Countries must consider security when evaluating 5G telecom vendors, concluded an international gathering on May 3.
Government officials from 32 countries, the European Union and NATO participated in the Prague 5G Security Conference, hosted by the Czech Republic. The resulting cybersecurity framework, known as the Prague Proposals, is a set of recommendations for nations to consider as they design, construct and administer their 5G (fifth-generation) telecom infrastructure.
“We need to raise the awareness of the complexity of cybersecurity and 5G among political leaders, experts and also [the] wider public,” Andrej Babiš, the prime minister of the Czech Republic, said in opening remarks. “We need to get 5G right and show responsibility to our citizens and companies alike. 5G is not a one-time business competition. It is a process, where cybersecurity must be a priority from the outset.”
Many countries are currently studying how to build out their future 5G infrastructure, including hardware such as new towers, antennas and servers. Increasingly, they are recognizing the importance of ensuring these systems are secure.
“5G will have a transformational impact. It will affect our militaries, our industries, our critical infrastructure (from ports to electric grids), our entrepreneurs and much more,” said Ajit Pai, the chairman of the U.S. Federal Communications Commission. “5G security issues need to be addressed upfront. Making the right choices when deployment is beginning is much easier than trying to correct mistakes once network construction and operation is well underway.”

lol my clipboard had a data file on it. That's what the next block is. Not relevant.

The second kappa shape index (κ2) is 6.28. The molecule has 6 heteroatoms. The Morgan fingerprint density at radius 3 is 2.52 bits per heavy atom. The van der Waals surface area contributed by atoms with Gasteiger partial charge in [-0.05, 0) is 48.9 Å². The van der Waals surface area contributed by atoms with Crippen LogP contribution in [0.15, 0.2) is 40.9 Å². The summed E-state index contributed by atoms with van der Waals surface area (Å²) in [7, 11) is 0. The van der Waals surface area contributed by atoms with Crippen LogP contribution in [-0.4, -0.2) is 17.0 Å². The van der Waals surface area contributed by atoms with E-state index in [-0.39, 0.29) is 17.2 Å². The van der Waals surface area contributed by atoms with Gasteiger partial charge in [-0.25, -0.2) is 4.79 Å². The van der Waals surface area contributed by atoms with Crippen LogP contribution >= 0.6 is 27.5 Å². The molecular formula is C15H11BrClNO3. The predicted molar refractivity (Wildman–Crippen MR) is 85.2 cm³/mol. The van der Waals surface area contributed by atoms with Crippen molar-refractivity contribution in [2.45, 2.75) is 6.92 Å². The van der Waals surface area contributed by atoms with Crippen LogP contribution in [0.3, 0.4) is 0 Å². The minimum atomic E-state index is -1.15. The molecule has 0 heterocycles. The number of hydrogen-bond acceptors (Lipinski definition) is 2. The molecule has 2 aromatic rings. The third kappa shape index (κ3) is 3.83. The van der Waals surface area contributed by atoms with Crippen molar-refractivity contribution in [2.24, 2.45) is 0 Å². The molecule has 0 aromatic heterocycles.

.@WhiteHouse @PressSec: The #5GPragueConference "was an extremely productive meeting on the need for secure telecommunications networks." The U.S. "supports the resulting Prague Proposals on #5G security published by the Czech conference chairman." https://t.co/ECGD4miFjj
— Ajit Pai (@AjitPaiFCC) May 3, 2019
The United States is particularly worried about companies under unchecked or extrajudicial
control by a foreign power that could direct that vendor to break host-country laws or
undermine its security.
Though no company or country was mentioned as being a particular security risk at the conference, the United States has separately warned allies about the danger of using equipment from Chinese companies like Huawei Technologies Company or ZTE Corporation to build their countries’ telecom infrastructure. This is because China’s laws, including its National Security Law and National Intelligence Law, compel companies to cooperate with Chinese intelligence agencies.
On April 4, U.S. Secretary of State Mike Pompeo related the danger of technology provided by companies that are “deeply connected to their own government who would be willing to act at the behest of their government.”
The Prague Proposals state that cybersecurity is not just a technical issue but also includes the “specific political, economic or other behaviour of malicious actors” and that “the overall risk of influence on a supplier by a third country should be taken into account.”
In a statement, the White House said that the Prague conference “was an extremely productive meeting on the need for secure telecommunications networks.”
“The United States welcomes [the Czech Republic’s] leadership and supports this initiative to create nonbinding principles on 5G network security that will drive global conversations on this issue,” said the U.S. Department of State’s cyber diplomat, Robert Strayer. “Since 5G networks will begin to touch every aspect of our lives, the stakes could not be higher.”